All that is a preamble to this: Joe Hietpas now is a one-time catcher, too. And he, too, is trying his hand -- his right hand, of course -- as a pitcher.
As a catcher, Hietpas was indentifed as a "catch-and-throw" guy, which is a delicate way to say he didn't hit much. A .208 average in 1,300 Minor League at-bats strongly suggests as much. Hietpas, 28 in May, topped out at .256 in 117 at-bats with Class A Brooklyn in 2002.
That was one year after the Mets selected him in he 16th round of the 2001 First-Year Player Draft.
But the organization clearly has high regard for him. And who knows? In a couple of months, he may be a good-hitting pitcher.
On the move: Shortstop Juan Lagares, who turns 18 next Sunday, already has turned heads in Mets camp. Tim Teufel, who will manage the Mets' Savannah affiliate in the low Class A South Atlantic League, hears a difference when Lagares, a right-handed hitter, makes contact.
"You stop to watch him," said Tom McCraw, the hitting coach with the Gulf Coast Mets.
On the pine: Outfielder Ambiorix Concepcion broke his left leg in winter ball. But he isn't expected to miss much time in the regular season.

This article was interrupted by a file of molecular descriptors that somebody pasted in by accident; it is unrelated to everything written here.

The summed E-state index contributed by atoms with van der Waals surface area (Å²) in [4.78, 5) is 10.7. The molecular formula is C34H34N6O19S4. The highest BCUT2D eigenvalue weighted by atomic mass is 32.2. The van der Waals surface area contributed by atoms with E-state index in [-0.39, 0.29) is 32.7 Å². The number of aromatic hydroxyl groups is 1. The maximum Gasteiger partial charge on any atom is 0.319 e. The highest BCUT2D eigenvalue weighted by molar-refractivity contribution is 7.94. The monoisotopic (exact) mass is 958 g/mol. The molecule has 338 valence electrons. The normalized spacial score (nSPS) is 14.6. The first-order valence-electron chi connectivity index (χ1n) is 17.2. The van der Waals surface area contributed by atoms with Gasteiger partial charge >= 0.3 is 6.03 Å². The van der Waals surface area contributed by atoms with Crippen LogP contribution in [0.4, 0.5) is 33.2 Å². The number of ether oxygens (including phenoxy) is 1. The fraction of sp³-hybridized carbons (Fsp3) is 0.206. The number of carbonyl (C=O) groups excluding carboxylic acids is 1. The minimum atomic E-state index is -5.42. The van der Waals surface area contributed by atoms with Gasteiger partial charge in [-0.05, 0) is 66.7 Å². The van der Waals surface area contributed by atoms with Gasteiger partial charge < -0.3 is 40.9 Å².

Name in the game: McCraw, who served as the Mets' big-league hitting coach from 1992-96, says he is coming full cycle again.
"Back with the Mets is my second cycle," he said. "The first one, when I went back to work with the Nationals ['05 and '06], I had the last hit in RFK in 1971 before they closed it."
They're No. 1: Aside from Aaron Heilman, whose Major League status isn't an issue, Lastings Milledge (2003), Philip Humber ('04) and Mike Pelfrey ('05) are the only players selected in the first round of the First-Year Player Draft who still are in the organization. All have a chance to be on the Opening Day roster. Pelfrey has the best chance.
Class of '06: Dustin Martin, selected in the 26th round, has made so much of an impression he was brought to the Major League clubhouse on Sunday to serve as an extra outfielder. The Mets played two split-squad games. A right-handed hitter who turns 24 next month, Martin batted .315 in 72 games with Class A Brooklyn in 2006.
What they're saying: "[Those will] be tough at-bats against a guy who throws that hard and has no idea where it's going." -- David Wright on the possibility of facing his friend Hieptas
Marty Noble is a reporter for MLB.com. This story was not subject to the approval of Major League Baseball or its clubs.